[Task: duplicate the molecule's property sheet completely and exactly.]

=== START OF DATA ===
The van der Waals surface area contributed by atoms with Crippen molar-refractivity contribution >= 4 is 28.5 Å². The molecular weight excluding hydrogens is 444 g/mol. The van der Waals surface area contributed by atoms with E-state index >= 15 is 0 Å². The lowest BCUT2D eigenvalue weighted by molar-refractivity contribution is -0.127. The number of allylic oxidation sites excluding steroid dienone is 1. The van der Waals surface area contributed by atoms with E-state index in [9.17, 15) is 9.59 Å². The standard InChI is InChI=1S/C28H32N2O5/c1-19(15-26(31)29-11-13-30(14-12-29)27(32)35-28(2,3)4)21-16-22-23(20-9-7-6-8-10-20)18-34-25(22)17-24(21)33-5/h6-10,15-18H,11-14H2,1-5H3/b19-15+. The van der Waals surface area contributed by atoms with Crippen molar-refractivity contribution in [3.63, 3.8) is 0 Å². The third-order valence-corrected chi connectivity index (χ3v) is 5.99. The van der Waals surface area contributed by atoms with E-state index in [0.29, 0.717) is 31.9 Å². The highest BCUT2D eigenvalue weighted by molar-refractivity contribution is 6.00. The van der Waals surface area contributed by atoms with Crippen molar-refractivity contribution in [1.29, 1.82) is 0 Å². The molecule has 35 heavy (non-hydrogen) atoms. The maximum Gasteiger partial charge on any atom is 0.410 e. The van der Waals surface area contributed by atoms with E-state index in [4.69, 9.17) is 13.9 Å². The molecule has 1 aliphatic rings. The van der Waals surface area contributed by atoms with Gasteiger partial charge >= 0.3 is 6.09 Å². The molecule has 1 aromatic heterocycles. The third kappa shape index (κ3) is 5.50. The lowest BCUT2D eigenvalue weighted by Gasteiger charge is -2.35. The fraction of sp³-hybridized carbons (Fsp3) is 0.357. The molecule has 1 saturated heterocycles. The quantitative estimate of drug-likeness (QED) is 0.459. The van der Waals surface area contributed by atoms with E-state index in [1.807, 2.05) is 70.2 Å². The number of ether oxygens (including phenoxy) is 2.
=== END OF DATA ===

The van der Waals surface area contributed by atoms with Crippen molar-refractivity contribution >= 4 is 28.5 Å². The molecular weight excluding hydrogens is 444 g/mol. The van der Waals surface area contributed by atoms with E-state index >= 15 is 0 Å². The lowest BCUT2D eigenvalue weighted by molar-refractivity contribution is -0.127. The number of allylic oxidation sites excluding steroid dienone is 1. The van der Waals surface area contributed by atoms with E-state index in [9.17, 15) is 9.59 Å². The standard InChI is InChI=1S/C28H32N2O5/c1-19(15-26(31)29-11-13-30(14-12-29)27(32)35-28(2,3)4)21-16-22-23(20-9-7-6-8-10-20)18-34-25(22)17-24(21)33-5/h6-10,15-18H,11-14H2,1-5H3/b19-15+. The van der Waals surface area contributed by atoms with Crippen molar-refractivity contribution in [3.63, 3.8) is 0 Å². The third-order valence-corrected chi connectivity index (χ3v) is 5.99. The van der Waals surface area contributed by atoms with E-state index in [0.29, 0.717) is 31.9 Å². The highest BCUT2D eigenvalue weighted by molar-refractivity contribution is 6.00. The van der Waals surface area contributed by atoms with Crippen molar-refractivity contribution in [1.29, 1.82) is 0 Å². The molecule has 35 heavy (non-hydrogen) atoms. The maximum Gasteiger partial charge on any atom is 0.410 e. The van der Waals surface area contributed by atoms with E-state index in [4.69, 9.17) is 13.9 Å². The molecule has 1 aliphatic rings. The van der Waals surface area contributed by atoms with Gasteiger partial charge >= 0.3 is 6.09 Å². The molecule has 1 aromatic heterocycles. The third kappa shape index (κ3) is 5.50. The lowest BCUT2D eigenvalue weighted by Gasteiger charge is -2.35. The fraction of sp³-hybridized carbons (Fsp3) is 0.357. The molecule has 1 saturated heterocycles. The quantitative estimate of drug-likeness (QED) is 0.459. The van der Waals surface area contributed by atoms with E-state index in [1.807, 2.05) is 70.2 Å². The number of ether oxygens (including phenoxy) is 2.